Your class is the tenth to graduate from this College and with your graduation you now become one of the more than 4,000 alumni who hold degrees from Livingston College. Those of us who were here in the fall of 1969 and saw the college in its infancy, have seen the initial enrollment of 750 surge to over 3,800 last fall. For me, this has been an especially gratifying experience. When I joined the Livingston Adventure as a faculty member I hardly anticipated that I would ever be writing this letter as your dean, but I can assure you that I am pleased and proud to do so.

I would like to reflect a bit on our past and, in doing so, note some of the changes which have occurred besides the increase in numbers of graduates. Our first year saw faculty offices in quad rooms and classes held in lounges, living rooms, the old officer’s club, and any other place where we could get together. Since then Tillett, Lucy Stone Hall, Beck, and the warehouse renovations for biology and psychology have all been completed. Although we do not have that much-desired separate student center building, we do now have a gym and additional recreational space in Tillett.

In the early days Livingston was known as a place where students were socially and politically active. This activity has been replaced with a concentration on career goals and concern about our futures as individuals. This some of the excitement is gone but to many that excitement has been replaced by a different kind. The stimulation of working together in pursuit of a strong academic experience is equally exciting. As we mature, we are reminded that we are a part of the rest of society to the extent that our worries and concerns differ little from those of others.


The faculty too has changed. We still have a generally dedicated and youthful faculty which give more of their time in informal ways to students than other college faculties. It is a group second to none so the value of their instruction and direction of you is unsurpassed in other colleges.

At the same time we have succeeded in many ways. The University is now open to large numbers of students who, in pre-Livingston years, did not enter the “hallowed halls” of the State University. We still have a campus as diverse in its people as is the population of the State. Education at Livingston College far exceeds the boundaries of the classroom, laboratory, and studio. This accomplishment is our greatest one and I am certain that you will see changes in society which are led by our graduates. Hopefully, each of you will be a part of these changes and hopefully, they will be for the better.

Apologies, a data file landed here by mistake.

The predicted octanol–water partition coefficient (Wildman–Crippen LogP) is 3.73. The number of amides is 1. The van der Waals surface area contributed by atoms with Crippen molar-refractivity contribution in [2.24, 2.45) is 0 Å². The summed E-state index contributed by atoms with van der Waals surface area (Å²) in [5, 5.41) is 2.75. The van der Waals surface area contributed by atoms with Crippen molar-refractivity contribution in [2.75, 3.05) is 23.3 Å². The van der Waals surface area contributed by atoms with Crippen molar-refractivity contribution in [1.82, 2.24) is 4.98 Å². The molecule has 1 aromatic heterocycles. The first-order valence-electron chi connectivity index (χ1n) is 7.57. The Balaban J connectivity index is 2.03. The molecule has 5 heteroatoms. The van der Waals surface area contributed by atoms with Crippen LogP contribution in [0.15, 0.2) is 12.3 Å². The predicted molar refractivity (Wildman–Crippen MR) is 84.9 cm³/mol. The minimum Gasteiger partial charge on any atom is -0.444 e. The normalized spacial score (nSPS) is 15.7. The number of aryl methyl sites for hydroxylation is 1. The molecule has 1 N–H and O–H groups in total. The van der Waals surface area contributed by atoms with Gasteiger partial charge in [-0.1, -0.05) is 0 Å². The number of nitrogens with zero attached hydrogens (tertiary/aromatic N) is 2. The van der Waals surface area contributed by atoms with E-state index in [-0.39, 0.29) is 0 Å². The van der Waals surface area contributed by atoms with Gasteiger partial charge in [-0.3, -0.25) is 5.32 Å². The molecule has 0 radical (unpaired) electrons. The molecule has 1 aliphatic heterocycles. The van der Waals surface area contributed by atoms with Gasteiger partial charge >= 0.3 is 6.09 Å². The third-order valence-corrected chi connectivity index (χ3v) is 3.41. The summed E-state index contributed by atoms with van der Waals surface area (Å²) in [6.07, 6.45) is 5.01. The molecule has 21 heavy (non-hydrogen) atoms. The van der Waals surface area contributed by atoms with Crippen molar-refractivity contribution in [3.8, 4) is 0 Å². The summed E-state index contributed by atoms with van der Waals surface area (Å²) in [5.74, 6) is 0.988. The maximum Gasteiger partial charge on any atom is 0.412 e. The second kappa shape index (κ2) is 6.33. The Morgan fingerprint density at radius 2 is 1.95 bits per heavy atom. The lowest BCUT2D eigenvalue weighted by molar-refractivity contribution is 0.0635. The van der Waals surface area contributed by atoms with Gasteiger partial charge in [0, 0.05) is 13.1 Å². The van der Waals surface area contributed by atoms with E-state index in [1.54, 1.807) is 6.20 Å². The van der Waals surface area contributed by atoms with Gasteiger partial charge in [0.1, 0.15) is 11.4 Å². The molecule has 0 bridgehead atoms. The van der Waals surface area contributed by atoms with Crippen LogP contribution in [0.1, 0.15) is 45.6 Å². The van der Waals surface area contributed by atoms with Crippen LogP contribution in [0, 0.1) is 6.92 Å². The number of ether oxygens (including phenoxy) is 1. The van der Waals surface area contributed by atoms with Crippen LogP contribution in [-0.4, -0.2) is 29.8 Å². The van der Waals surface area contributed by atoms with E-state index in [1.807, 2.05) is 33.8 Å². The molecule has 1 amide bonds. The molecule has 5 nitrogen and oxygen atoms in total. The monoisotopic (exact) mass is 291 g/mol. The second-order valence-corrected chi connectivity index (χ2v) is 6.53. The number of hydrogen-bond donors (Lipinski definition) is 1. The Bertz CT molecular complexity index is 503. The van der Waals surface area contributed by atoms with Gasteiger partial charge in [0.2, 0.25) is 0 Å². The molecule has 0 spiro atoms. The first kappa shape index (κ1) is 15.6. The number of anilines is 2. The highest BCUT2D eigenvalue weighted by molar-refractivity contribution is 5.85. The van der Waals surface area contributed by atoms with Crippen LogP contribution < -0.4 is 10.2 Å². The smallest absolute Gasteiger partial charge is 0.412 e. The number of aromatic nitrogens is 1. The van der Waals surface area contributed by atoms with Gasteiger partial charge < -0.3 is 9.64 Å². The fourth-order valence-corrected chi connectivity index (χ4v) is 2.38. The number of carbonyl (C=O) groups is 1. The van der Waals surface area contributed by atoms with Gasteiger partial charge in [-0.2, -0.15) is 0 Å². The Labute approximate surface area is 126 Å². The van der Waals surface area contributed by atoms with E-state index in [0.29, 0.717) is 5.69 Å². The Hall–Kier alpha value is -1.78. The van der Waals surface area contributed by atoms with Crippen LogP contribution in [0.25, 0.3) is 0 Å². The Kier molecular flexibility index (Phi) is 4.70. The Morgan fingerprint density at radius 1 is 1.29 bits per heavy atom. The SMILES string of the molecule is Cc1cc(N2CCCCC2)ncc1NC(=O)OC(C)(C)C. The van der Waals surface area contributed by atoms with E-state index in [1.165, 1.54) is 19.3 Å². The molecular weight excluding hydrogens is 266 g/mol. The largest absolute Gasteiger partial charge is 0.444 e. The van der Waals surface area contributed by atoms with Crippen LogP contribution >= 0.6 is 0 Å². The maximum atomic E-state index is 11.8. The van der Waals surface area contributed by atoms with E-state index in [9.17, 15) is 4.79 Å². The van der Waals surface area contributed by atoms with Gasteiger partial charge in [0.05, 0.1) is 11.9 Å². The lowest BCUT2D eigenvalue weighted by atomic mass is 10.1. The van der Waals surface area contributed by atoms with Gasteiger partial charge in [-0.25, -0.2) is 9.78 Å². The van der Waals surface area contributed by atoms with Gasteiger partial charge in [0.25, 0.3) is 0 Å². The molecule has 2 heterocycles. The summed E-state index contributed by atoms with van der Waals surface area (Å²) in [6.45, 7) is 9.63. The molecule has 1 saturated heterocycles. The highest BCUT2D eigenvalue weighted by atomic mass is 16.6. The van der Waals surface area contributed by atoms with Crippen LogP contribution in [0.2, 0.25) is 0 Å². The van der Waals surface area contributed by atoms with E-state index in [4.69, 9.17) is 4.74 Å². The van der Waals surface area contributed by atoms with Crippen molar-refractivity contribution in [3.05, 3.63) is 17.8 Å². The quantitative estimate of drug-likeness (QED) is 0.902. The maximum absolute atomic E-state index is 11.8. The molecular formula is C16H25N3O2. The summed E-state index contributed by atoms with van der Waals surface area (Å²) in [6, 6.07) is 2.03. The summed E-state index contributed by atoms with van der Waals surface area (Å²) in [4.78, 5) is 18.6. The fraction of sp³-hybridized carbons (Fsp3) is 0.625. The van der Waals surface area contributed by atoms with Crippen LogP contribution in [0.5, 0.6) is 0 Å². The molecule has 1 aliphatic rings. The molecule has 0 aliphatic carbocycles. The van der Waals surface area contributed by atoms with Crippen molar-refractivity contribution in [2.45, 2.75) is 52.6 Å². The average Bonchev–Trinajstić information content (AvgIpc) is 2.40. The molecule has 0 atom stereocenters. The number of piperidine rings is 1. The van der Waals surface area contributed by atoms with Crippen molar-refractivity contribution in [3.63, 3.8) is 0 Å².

Finally, don’t forget your College. Join our new alumni organization and help us work for our future. Keep in touch and come back to see us.

Fondly and sincerely yours,
W. Robert Jenkins

Revised November 27, 2015

Dean’s Letter to Class of 1978: Your Education Has Been Guided by Outstanding Faculty and Diverse Peers


W. Robert Jenkins, dean of Livingston College, wrote the following letter to the Class of 1978, included in the college yearbook, The Rock, Volume III. (Jenkins was named permanent dean on March 6, 1978. Most likely, the letter below listing Jenkins as acting dean was written before that date.)

Dear Graduate:

I am addressing this letter to you since it is upon you that the reputation and future of Livingston College will lie. In your stay at Livingston you have had the opportunity to study under a truly outstanding faculty, one second to none in Rutgers University and one which includes many persons of international reputation. I hope that you have availed yourself fully of this opportunity and will always reflect upon and profit from the ideas passed on to you by these people. After all, ideas and the ability to deal with them will be the greatest single return on your four-year investment in higher education.